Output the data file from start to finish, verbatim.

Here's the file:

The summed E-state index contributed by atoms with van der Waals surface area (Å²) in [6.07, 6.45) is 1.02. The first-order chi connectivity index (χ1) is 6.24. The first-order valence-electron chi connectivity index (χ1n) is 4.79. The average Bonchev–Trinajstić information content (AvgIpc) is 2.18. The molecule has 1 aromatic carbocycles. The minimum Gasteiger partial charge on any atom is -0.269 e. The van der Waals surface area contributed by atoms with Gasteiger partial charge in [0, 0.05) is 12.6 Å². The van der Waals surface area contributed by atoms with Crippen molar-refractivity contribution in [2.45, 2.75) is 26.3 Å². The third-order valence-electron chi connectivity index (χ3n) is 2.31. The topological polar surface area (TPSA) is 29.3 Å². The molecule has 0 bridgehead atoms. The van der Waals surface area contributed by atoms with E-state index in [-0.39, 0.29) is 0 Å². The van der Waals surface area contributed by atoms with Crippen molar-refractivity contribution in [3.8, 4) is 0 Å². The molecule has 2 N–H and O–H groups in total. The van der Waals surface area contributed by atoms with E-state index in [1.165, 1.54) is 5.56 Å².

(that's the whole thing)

The summed E-state index contributed by atoms with van der Waals surface area (Å²) in [6.07, 6.45) is 1.02. The first-order chi connectivity index (χ1) is 6.24. The first-order valence-electron chi connectivity index (χ1n) is 4.79. The average Bonchev–Trinajstić information content (AvgIpc) is 2.18. The molecule has 1 aromatic carbocycles. The minimum Gasteiger partial charge on any atom is -0.269 e. The van der Waals surface area contributed by atoms with Gasteiger partial charge in [0, 0.05) is 12.6 Å². The van der Waals surface area contributed by atoms with Crippen molar-refractivity contribution in [2.45, 2.75) is 26.3 Å². The third-order valence-electron chi connectivity index (χ3n) is 2.31. The topological polar surface area (TPSA) is 29.3 Å². The molecule has 0 bridgehead atoms. The van der Waals surface area contributed by atoms with E-state index in [-0.39, 0.29) is 0 Å². The van der Waals surface area contributed by atoms with Crippen molar-refractivity contribution in [3.8, 4) is 0 Å². The molecule has 2 N–H and O–H groups in total. The van der Waals surface area contributed by atoms with E-state index in [1.165, 1.54) is 5.56 Å².